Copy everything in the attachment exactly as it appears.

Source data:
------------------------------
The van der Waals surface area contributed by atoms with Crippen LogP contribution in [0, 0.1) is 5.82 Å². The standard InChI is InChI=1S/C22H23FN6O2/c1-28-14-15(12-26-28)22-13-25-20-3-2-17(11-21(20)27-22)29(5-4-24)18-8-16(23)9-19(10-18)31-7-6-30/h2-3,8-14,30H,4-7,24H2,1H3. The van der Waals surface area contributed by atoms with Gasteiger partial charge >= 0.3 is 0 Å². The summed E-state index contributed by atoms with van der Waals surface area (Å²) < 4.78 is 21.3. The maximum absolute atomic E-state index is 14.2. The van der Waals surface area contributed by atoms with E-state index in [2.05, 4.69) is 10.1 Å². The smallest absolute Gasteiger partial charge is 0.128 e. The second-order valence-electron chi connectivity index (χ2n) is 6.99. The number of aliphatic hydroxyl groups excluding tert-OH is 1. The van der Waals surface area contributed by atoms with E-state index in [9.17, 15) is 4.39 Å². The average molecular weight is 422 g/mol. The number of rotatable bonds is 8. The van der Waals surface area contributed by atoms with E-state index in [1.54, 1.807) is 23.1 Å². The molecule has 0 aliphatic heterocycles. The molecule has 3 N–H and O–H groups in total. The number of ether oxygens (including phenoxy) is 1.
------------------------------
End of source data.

The van der Waals surface area contributed by atoms with Crippen LogP contribution in [0, 0.1) is 5.82 Å². The standard InChI is InChI=1S/C22H23FN6O2/c1-28-14-15(12-26-28)22-13-25-20-3-2-17(11-21(20)27-22)29(5-4-24)18-8-16(23)9-19(10-18)31-7-6-30/h2-3,8-14,30H,4-7,24H2,1H3. The van der Waals surface area contributed by atoms with Gasteiger partial charge >= 0.3 is 0 Å². The summed E-state index contributed by atoms with van der Waals surface area (Å²) < 4.78 is 21.3. The maximum absolute atomic E-state index is 14.2. The van der Waals surface area contributed by atoms with E-state index in [2.05, 4.69) is 10.1 Å². The smallest absolute Gasteiger partial charge is 0.128 e. The second-order valence-electron chi connectivity index (χ2n) is 6.99. The number of aliphatic hydroxyl groups excluding tert-OH is 1. The van der Waals surface area contributed by atoms with E-state index in [9.17, 15) is 4.39 Å². The average molecular weight is 422 g/mol. The number of rotatable bonds is 8. The van der Waals surface area contributed by atoms with E-state index in [1.54, 1.807) is 23.1 Å². The molecule has 0 aliphatic heterocycles. The molecule has 3 N–H and O–H groups in total. The number of ether oxygens (including phenoxy) is 1.